Can apply to all employees.


A technique for creating job designs where it is expected that associates will be allocated to a series of projects over time instead of having a permanent job. 


Organisations are adapting to more flexible organisation structures and emerging market opportunities, which gives associates little security and sight of how they can pursue a career in the organisation.

A Tour of Duty is a technique to make this uncertainty explicit and at the same time motivate employees around the opportunities in flow to the work and create a more realistic trust relationship between associates and the associate’s supervisor.

This approach is also a more realistic way for an organisation to manage its people and a methodology to set the expectation that a company IS its talent, and hence the approach to attract and retain talent is to offer compelling opportunities – but also that the company is not the right fit for low performers.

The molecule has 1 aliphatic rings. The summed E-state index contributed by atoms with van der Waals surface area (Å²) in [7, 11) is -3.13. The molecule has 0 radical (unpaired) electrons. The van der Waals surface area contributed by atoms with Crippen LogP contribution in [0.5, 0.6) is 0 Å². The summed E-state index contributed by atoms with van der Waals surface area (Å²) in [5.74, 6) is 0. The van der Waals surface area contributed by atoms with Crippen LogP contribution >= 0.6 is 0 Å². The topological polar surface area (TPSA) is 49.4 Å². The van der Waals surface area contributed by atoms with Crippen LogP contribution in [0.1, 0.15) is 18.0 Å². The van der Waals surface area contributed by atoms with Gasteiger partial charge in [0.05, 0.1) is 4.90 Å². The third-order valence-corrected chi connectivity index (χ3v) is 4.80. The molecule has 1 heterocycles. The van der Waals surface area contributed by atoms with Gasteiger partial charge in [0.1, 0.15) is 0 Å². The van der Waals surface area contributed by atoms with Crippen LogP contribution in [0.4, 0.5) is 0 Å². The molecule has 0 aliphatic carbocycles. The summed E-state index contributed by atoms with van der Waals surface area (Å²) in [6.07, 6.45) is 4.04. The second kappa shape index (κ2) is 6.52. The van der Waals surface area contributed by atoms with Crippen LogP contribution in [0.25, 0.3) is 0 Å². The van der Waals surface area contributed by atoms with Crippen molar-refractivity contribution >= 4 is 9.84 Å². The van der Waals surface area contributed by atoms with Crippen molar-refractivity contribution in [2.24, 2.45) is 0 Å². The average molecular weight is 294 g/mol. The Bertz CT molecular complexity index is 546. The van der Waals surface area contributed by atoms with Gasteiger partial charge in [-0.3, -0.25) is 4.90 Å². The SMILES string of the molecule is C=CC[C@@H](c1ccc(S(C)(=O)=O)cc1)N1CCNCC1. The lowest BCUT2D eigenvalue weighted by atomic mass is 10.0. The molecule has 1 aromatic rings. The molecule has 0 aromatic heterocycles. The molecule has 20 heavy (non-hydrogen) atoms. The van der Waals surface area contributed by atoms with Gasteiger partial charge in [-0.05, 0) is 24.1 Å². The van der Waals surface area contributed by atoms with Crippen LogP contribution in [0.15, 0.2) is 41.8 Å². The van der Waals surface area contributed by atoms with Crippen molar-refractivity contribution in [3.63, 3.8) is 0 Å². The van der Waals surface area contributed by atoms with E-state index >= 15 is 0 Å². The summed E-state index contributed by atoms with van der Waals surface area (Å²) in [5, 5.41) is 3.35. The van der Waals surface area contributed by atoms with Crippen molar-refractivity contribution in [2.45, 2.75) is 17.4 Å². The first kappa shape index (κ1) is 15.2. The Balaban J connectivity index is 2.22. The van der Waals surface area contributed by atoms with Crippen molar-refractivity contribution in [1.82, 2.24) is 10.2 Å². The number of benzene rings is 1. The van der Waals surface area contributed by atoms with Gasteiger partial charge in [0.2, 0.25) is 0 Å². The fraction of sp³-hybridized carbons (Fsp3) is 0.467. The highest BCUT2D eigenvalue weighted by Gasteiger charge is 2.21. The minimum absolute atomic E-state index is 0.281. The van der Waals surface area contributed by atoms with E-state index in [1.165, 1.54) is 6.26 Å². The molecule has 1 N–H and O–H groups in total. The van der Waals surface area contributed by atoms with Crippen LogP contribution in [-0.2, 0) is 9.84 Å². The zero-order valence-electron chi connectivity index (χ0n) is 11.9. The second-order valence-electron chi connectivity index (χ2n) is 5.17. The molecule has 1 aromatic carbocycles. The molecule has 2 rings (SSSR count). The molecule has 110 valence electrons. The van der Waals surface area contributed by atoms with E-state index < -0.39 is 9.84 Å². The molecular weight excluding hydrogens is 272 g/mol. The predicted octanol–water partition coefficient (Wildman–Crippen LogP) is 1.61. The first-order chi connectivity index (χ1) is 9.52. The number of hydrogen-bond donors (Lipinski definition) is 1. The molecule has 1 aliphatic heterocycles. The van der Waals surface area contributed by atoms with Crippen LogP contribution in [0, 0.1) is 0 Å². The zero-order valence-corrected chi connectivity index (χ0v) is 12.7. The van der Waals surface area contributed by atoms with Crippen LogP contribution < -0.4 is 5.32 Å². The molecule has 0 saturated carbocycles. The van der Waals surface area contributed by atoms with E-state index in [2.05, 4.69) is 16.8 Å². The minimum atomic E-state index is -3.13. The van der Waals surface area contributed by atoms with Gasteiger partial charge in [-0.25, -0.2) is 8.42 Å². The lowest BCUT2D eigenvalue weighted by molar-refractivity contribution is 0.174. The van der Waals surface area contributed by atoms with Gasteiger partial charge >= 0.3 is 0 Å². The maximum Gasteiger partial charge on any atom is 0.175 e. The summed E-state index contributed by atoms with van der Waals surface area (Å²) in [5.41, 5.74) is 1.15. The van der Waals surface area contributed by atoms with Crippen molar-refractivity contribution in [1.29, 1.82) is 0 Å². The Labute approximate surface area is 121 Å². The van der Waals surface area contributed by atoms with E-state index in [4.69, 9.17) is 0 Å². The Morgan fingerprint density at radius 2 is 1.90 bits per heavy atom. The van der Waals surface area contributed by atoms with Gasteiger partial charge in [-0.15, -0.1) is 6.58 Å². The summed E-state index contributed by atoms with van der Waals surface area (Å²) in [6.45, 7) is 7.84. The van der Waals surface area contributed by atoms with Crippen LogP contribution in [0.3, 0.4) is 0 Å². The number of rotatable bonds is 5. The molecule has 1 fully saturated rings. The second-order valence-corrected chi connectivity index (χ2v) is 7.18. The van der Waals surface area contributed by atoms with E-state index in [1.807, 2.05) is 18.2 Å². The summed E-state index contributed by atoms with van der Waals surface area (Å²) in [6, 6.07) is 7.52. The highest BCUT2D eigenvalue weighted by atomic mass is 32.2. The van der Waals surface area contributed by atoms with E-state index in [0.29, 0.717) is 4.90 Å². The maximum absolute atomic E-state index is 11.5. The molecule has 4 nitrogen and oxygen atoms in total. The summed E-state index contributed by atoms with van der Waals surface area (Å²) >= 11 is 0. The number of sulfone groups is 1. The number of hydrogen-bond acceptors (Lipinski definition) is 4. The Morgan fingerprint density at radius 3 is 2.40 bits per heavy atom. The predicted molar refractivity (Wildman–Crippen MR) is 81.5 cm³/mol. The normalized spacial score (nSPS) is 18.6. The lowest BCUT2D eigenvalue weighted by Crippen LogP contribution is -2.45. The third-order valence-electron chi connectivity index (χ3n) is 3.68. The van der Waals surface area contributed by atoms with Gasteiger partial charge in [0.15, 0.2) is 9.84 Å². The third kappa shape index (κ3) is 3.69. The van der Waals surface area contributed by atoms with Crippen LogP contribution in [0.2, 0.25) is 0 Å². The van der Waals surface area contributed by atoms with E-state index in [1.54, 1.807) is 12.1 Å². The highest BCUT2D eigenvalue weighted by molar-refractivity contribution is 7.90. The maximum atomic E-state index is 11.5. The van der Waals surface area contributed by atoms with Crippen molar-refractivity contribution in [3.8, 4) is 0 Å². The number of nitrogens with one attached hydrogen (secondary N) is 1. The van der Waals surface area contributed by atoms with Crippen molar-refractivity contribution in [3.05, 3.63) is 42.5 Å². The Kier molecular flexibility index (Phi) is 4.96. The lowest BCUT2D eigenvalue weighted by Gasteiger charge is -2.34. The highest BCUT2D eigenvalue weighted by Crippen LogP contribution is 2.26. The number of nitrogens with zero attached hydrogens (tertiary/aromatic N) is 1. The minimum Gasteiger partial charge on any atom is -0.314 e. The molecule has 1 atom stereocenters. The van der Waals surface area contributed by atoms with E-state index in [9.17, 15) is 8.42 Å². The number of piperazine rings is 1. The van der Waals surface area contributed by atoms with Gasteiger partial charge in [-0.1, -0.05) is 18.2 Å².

Managers should develop Tours of Duty contracts similar to personal development plans, the main difference is that individual’s roles should be time limited, i.e. 12-48 months, and specify how the individual’s objectives and the company’s expectations are mutually beneficial. Further, a Tour of Duty contract should be made between the associates and the associate’s supervisor to establish a trust relationship.

The end of a Tour of Duty does not necessarily mean end of employment, but is a milestone for the individual and the company to reflect on where an individual’s skills are best utilised.


Tours of Duty: The New Employer-Employee Compact by Reid Hoffman, Ben Casnocha and Chris Yeh

Reid Hoffman’s Future Workplace: Winners And Losers by Elaine Pofeldt

Hire for “Tours of Duty” instead of pretending jobs are forever by Stowe Boyd